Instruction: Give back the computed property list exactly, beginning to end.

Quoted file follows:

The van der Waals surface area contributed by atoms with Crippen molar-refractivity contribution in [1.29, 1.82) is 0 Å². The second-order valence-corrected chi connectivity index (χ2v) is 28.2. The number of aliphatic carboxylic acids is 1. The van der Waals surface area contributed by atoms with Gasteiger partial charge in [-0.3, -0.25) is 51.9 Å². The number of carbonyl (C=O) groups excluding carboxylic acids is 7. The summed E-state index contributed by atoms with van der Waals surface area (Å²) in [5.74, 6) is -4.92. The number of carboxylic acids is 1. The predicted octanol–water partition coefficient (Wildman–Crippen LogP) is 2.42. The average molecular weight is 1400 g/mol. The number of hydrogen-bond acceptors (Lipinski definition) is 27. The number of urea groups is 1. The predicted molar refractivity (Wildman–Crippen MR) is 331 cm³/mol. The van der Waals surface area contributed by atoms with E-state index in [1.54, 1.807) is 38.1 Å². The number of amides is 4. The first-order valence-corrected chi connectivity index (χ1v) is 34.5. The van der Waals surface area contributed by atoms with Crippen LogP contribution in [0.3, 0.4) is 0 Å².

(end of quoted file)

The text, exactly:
The van der Waals surface area contributed by atoms with Crippen molar-refractivity contribution in [1.29, 1.82) is 0 Å². The second-order valence-corrected chi connectivity index (χ2v) is 28.2. The number of aliphatic carboxylic acids is 1. The van der Waals surface area contributed by atoms with Gasteiger partial charge in [-0.3, -0.25) is 51.9 Å². The number of carbonyl (C=O) groups excluding carboxylic acids is 7. The summed E-state index contributed by atoms with van der Waals surface area (Å²) in [5.74, 6) is -4.92. The number of carboxylic acids is 1. The predicted octanol–water partition coefficient (Wildman–Crippen LogP) is 2.42. The average molecular weight is 1400 g/mol. The number of hydrogen-bond acceptors (Lipinski definition) is 27. The number of urea groups is 1. The predicted molar refractivity (Wildman–Crippen MR) is 331 cm³/mol. The van der Waals surface area contributed by atoms with E-state index in [1.54, 1.807) is 38.1 Å². The number of amides is 4. The first-order valence-corrected chi connectivity index (χ1v) is 34.5. The van der Waals surface area contributed by atoms with Crippen LogP contribution in [0.3, 0.4) is 0 Å².